The Big Think

Bolton Abbey II. Mixed media on paper.

I haven’t been very active during the last few months, as you can see from the frequency of these blog posts. I’ve found the lockdown period to be very depressing. Long stretches of time with little to do has been very disheartening for me. But, I hear you say, it’s the perfect time to paint; why don’t you get the brushes out and get to work? I’m afraid my modus operandi isn’t quite like that.

The inability to get out and about into the wilder landscape has seriously dampened my creative spark, and only in the last week have I started work on a few paintings from older sketches.

Wooded hillside, Derbyshire. Mixed media on paper.

This would seem to be the perfect time to think about what I want to do artistically when the lockdown is lifted and where I want to go with my painting. My latest work has taken on a more abstract and incisive quality – scored lines with knife and pencil, paint gouged on with brushes, and perhaps I need to follow this through. Perhaps not.



20200623_184956.jpgRecently I’ve been experimenting with caricatures, something I’ve never really gone into. My ability to capture likenesses is pretty poor – I’ve never really been into painting or drawing portraits so that skill remains something of a locked door. During the lockdown I’ve taken up my pens and paper and sketched characters from the TV. My thinking is that if I can capture the main features of a face, it might help me improve if I finally decide to do a few portraits in the future. Maybe not…!!!


Art at Galleries at Home


Self-portrait as the Apostle Paul, Rembrandt van Rijn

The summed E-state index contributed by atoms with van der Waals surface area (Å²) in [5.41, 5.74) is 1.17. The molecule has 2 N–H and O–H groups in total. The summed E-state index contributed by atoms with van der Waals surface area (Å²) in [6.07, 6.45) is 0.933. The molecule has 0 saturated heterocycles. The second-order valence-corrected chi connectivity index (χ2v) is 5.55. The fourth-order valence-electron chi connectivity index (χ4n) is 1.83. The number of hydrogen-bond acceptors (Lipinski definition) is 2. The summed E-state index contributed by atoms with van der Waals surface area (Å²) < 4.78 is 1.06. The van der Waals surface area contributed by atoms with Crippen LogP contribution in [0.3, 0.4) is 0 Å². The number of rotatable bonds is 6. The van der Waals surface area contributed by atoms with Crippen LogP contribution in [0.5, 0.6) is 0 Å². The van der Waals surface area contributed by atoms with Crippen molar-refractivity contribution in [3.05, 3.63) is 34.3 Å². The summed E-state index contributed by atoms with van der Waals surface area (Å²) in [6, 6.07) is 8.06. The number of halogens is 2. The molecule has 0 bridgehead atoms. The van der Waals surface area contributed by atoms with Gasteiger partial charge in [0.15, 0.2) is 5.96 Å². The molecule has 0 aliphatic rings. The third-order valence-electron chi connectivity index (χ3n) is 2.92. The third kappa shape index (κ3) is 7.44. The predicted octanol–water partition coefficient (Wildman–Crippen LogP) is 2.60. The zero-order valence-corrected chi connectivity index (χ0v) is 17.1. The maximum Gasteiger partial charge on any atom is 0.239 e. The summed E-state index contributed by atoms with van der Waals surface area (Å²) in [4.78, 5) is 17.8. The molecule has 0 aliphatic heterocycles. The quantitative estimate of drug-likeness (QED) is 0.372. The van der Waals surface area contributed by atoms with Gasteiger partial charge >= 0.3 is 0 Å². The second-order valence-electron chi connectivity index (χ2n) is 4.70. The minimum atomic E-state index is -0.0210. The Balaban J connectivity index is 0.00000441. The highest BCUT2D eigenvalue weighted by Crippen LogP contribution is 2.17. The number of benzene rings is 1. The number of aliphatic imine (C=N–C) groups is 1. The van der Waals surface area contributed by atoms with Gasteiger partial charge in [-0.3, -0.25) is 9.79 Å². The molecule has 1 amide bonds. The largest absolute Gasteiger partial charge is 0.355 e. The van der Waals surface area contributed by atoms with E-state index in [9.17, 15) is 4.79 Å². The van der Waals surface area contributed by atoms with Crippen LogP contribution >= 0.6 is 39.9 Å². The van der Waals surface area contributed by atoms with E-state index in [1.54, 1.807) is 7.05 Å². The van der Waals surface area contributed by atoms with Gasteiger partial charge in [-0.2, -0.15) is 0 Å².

It would seem to be the right time for settling down to do some artwork during this time of lockdown. Those who aren’t able to work from home might have quite a bit of time to kill, and all those occasions when we artists have moaned about not having enough time to paint have come back to haunt us! The problem is that now that most of us are stuck indoors and if you’re a landscape painter like me, there’s little chance of going out to roam around in the countryside or on the moors and setting up your easel. Even less chance of sitting out on the street and doing some urban sketching.

If you’ve watched his series on Channel 4, Grayson Perry thinks he’s got it sorted. We just stay indoors and paint portraits, or miniatures or something and that’ll keep us occupied through months of lockdown. The trouble for me is that I’m not that interested in painting portraits, or pictures of the garden, or views through my window. I’ve got plenty of landscape sketches that I’ve accumulated over the years but somehow doing something from these doesn’t seem to be quite as tempting now. The sketches I did on holiday last year, satisfactory as they might be, just don’t seem to be as appealing as going out into the great outdoors right now and drawing something in situ.